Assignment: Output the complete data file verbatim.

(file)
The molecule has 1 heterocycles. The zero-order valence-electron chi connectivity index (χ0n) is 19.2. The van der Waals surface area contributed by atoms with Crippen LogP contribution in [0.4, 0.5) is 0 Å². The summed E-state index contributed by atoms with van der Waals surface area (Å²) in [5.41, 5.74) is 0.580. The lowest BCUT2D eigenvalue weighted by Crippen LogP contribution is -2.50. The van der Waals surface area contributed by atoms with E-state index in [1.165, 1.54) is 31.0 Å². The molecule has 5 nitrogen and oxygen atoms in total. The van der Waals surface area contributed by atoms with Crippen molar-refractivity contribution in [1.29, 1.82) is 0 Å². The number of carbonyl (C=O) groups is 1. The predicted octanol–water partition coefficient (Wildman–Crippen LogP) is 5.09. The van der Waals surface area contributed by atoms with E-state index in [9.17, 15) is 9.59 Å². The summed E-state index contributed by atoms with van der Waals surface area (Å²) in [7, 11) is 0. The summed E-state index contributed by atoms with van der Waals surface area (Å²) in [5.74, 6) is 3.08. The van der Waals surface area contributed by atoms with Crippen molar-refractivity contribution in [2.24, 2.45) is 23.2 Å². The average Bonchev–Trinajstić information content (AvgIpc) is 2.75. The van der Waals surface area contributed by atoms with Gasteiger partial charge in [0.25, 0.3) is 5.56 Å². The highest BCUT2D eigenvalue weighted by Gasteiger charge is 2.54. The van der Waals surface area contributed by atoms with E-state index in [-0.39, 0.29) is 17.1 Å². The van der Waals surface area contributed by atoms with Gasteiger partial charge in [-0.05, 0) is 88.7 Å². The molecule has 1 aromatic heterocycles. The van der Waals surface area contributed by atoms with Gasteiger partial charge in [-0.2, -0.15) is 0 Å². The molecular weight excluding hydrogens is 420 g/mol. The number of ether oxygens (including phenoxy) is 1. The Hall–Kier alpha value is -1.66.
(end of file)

The molecule has 1 heterocycles. The zero-order valence-electron chi connectivity index (χ0n) is 19.2. The van der Waals surface area contributed by atoms with Crippen LogP contribution in [0.4, 0.5) is 0 Å². The summed E-state index contributed by atoms with van der Waals surface area (Å²) in [5.41, 5.74) is 0.580. The lowest BCUT2D eigenvalue weighted by Crippen LogP contribution is -2.50. The van der Waals surface area contributed by atoms with E-state index in [1.165, 1.54) is 31.0 Å². The molecule has 5 nitrogen and oxygen atoms in total. The van der Waals surface area contributed by atoms with Crippen molar-refractivity contribution in [1.29, 1.82) is 0 Å². The number of carbonyl (C=O) groups is 1. The predicted octanol–water partition coefficient (Wildman–Crippen LogP) is 5.09. The van der Waals surface area contributed by atoms with E-state index in [9.17, 15) is 9.59 Å². The summed E-state index contributed by atoms with van der Waals surface area (Å²) in [7, 11) is 0. The summed E-state index contributed by atoms with van der Waals surface area (Å²) in [5.74, 6) is 3.08. The van der Waals surface area contributed by atoms with Crippen molar-refractivity contribution in [2.24, 2.45) is 23.2 Å². The average Bonchev–Trinajstić information content (AvgIpc) is 2.75. The van der Waals surface area contributed by atoms with Gasteiger partial charge in [0.25, 0.3) is 5.56 Å². The highest BCUT2D eigenvalue weighted by Gasteiger charge is 2.54. The van der Waals surface area contributed by atoms with E-state index in [-0.39, 0.29) is 17.1 Å². The van der Waals surface area contributed by atoms with Gasteiger partial charge in [-0.05, 0) is 88.7 Å². The molecule has 1 aromatic heterocycles. The van der Waals surface area contributed by atoms with Gasteiger partial charge in [-0.2, -0.15) is 0 Å². The molecular weight excluding hydrogens is 420 g/mol. The number of ether oxygens (including phenoxy) is 1. The Hall–Kier alpha value is -1.66.